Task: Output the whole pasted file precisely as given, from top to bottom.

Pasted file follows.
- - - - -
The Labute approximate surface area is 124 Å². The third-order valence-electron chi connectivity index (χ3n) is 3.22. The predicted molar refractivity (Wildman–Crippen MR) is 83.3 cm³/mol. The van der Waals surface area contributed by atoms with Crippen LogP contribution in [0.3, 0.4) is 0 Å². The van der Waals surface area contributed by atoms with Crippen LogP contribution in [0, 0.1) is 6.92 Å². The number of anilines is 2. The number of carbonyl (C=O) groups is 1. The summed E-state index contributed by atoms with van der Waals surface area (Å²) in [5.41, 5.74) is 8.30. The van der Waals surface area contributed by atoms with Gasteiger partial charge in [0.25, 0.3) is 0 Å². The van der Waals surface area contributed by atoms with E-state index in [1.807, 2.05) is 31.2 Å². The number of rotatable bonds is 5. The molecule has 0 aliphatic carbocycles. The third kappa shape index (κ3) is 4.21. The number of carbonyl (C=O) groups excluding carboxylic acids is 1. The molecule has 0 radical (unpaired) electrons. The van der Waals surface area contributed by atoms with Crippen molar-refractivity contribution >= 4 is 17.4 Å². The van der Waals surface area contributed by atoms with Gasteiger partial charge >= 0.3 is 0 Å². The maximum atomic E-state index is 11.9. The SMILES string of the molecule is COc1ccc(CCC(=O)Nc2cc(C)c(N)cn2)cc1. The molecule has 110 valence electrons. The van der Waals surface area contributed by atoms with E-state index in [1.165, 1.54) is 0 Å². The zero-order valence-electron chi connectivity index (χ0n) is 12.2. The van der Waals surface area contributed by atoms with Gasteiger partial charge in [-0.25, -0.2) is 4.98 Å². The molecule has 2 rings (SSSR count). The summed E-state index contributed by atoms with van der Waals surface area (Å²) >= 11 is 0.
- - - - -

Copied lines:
The Labute approximate surface area is 124 Å². The third-order valence-electron chi connectivity index (χ3n) is 3.22. The predicted molar refractivity (Wildman–Crippen MR) is 83.3 cm³/mol. The van der Waals surface area contributed by atoms with Crippen LogP contribution in [0.3, 0.4) is 0 Å². The van der Waals surface area contributed by atoms with Crippen LogP contribution in [0, 0.1) is 6.92 Å². The number of anilines is 2. The number of carbonyl (C=O) groups is 1. The summed E-state index contributed by atoms with van der Waals surface area (Å²) in [5.41, 5.74) is 8.30. The van der Waals surface area contributed by atoms with Gasteiger partial charge in [0.25, 0.3) is 0 Å². The van der Waals surface area contributed by atoms with E-state index in [1.807, 2.05) is 31.2 Å². The number of rotatable bonds is 5. The molecule has 0 aliphatic carbocycles. The third kappa shape index (κ3) is 4.21. The number of carbonyl (C=O) groups excluding carboxylic acids is 1. The molecule has 0 radical (unpaired) electrons. The van der Waals surface area contributed by atoms with Crippen molar-refractivity contribution >= 4 is 17.4 Å². The van der Waals surface area contributed by atoms with Gasteiger partial charge >= 0.3 is 0 Å². The maximum atomic E-state index is 11.9. The SMILES string of the molecule is COc1ccc(CCC(=O)Nc2cc(C)c(N)cn2)cc1. The molecule has 110 valence electrons. The van der Waals surface area contributed by atoms with E-state index in [1.165, 1.54) is 0 Å². The zero-order valence-electron chi connectivity index (χ0n) is 12.2. The van der Waals surface area contributed by atoms with Gasteiger partial charge in [-0.25, -0.2) is 4.98 Å². The molecule has 2 rings (SSSR count). The summed E-state index contributed by atoms with van der Waals surface area (Å²) >= 11 is 0.